by Meredith ChilsonThe newest additions to our poultry flock arrived safely a week ago. The dozen chicks have adjusted nicely to living within a cardboard corral and, as it is with all babies, I can’t believe how fast they are growing and changing! We’ve spent a big chunk of time watching the little birds from our perches on lawn chairs outside the cardboard ring. There’s always something going on, whether it’s a crowd around the water jug, a tug of war over a flake of shaving, or just a ring of sleeping chicks under the heat lamp.
It was the ring of sleepers under the heat lamp that first made me think of this topic. Always, it seems, the chicks are distributed evenly at the edge of the heated circle—heads out, toes in—just like they would be underneath a fluffy mother hen. I wondered about this—an instinctive behavior, for sure.
I began to think and watch more carefully for other signs of innate behaviors:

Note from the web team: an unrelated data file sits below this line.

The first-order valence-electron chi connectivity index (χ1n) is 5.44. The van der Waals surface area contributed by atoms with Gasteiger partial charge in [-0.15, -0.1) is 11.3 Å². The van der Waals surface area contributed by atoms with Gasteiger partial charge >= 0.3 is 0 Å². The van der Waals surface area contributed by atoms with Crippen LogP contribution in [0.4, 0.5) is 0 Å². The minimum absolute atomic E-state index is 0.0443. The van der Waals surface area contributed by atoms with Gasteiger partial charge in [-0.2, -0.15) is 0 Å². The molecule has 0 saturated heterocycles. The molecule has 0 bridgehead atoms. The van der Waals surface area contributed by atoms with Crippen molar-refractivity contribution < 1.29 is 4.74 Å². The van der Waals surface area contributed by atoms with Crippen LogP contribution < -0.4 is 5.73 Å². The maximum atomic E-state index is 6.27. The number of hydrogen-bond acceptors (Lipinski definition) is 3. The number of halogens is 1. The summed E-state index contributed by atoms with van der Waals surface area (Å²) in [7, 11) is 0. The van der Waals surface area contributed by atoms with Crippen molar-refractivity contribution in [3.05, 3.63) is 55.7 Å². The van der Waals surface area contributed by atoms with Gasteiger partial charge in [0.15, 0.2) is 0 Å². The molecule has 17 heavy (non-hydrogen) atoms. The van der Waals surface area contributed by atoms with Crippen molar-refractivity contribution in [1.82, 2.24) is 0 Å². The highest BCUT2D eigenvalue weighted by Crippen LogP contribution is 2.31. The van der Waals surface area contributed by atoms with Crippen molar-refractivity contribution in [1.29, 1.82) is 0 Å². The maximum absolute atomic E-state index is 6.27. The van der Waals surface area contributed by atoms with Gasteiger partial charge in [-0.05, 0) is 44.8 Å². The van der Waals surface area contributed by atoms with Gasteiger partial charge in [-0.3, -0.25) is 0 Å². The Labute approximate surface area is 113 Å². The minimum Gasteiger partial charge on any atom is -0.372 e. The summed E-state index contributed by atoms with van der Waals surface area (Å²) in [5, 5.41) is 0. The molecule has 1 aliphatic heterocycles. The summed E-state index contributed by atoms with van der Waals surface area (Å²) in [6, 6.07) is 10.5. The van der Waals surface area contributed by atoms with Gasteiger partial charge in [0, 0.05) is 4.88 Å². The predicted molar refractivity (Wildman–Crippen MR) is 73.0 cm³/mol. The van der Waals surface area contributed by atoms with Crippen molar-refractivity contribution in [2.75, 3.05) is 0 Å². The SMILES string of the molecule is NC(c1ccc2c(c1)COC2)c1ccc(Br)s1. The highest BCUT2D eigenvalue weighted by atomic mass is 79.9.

Eating. Chicks know how to peck and scratch. It is, of course, necessary for them to peck their way out of a shell. It was easy to see this behavior when I first took the chicks out of their shipping box and set them on the newspaper-covered floor of their new home. They pecked at letters in the newsprint. I scattered some of their starter feed on the papers, and they began to peck at the food. They know how to do this when they hatch; they also know how to swallow. They do NOT know what to eat, however. I always feed on the newspaper the first day, then add the red feeder, filled quite full. It doesn’t take long for one little bird to give it a try—and then, copy-chicks that they are, all the sections of the feeder have little heads pecking in them. Another day and I add flake shavings as litter on the newspaper. By now, the birds know where to find their food, and they won’t be trying to eat the shavings. It’s fun to watch them scratching through the litter, looking for tidbits, just like they will be doing later looking for a fat, juicy bug!